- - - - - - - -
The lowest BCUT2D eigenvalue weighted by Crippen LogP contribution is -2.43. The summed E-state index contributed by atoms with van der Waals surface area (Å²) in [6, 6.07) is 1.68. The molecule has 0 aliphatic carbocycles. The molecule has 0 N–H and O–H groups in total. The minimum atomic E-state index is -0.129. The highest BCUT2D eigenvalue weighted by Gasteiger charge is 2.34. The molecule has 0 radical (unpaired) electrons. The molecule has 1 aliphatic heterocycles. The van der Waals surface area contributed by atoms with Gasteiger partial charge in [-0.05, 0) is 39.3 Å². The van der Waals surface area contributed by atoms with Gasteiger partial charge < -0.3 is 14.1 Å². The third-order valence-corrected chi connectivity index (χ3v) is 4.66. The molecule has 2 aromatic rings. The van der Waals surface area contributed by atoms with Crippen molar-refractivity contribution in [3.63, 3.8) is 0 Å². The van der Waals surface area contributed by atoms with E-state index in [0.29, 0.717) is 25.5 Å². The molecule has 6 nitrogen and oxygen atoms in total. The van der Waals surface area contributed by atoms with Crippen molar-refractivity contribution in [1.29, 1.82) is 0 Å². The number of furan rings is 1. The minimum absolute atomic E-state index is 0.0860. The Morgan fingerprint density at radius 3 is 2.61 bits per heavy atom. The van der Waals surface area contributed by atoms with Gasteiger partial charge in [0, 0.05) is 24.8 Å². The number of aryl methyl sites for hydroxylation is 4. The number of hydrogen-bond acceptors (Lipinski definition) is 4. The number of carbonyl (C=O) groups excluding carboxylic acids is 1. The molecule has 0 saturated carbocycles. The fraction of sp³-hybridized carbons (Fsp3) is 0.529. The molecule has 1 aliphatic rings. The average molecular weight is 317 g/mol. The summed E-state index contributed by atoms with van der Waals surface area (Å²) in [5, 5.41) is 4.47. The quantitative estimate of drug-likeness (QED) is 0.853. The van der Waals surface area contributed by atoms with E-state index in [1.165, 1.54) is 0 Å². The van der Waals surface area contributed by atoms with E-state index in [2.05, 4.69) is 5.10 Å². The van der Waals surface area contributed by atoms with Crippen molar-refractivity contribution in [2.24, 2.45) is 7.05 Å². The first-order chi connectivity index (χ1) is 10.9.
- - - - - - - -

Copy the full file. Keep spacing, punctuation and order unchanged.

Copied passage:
The lowest BCUT2D eigenvalue weighted by Crippen LogP contribution is -2.43. The summed E-state index contributed by atoms with van der Waals surface area (Å²) in [6, 6.07) is 1.68. The molecule has 0 aliphatic carbocycles. The molecule has 0 N–H and O–H groups in total. The minimum atomic E-state index is -0.129. The highest BCUT2D eigenvalue weighted by Gasteiger charge is 2.34. The molecule has 0 radical (unpaired) electrons. The molecule has 1 aliphatic heterocycles. The van der Waals surface area contributed by atoms with Gasteiger partial charge in [-0.05, 0) is 39.3 Å². The van der Waals surface area contributed by atoms with Gasteiger partial charge < -0.3 is 14.1 Å². The third-order valence-corrected chi connectivity index (χ3v) is 4.66. The molecule has 2 aromatic rings. The van der Waals surface area contributed by atoms with Crippen molar-refractivity contribution in [3.63, 3.8) is 0 Å². The van der Waals surface area contributed by atoms with E-state index in [0.29, 0.717) is 25.5 Å². The molecule has 6 nitrogen and oxygen atoms in total. The van der Waals surface area contributed by atoms with Crippen molar-refractivity contribution in [1.29, 1.82) is 0 Å². The number of furan rings is 1. The minimum absolute atomic E-state index is 0.0860. The Morgan fingerprint density at radius 3 is 2.61 bits per heavy atom. The van der Waals surface area contributed by atoms with Gasteiger partial charge in [0, 0.05) is 24.8 Å². The number of aryl methyl sites for hydroxylation is 4. The number of hydrogen-bond acceptors (Lipinski definition) is 4. The number of carbonyl (C=O) groups excluding carboxylic acids is 1. The molecule has 0 saturated carbocycles. The fraction of sp³-hybridized carbons (Fsp3) is 0.529. The molecule has 1 aliphatic rings. The average molecular weight is 317 g/mol. The summed E-state index contributed by atoms with van der Waals surface area (Å²) in [5, 5.41) is 4.47. The quantitative estimate of drug-likeness (QED) is 0.853. The van der Waals surface area contributed by atoms with E-state index in [1.165, 1.54) is 0 Å². The van der Waals surface area contributed by atoms with E-state index in [2.05, 4.69) is 5.10 Å². The van der Waals surface area contributed by atoms with Crippen molar-refractivity contribution in [2.24, 2.45) is 7.05 Å². The first-order chi connectivity index (χ1) is 10.9.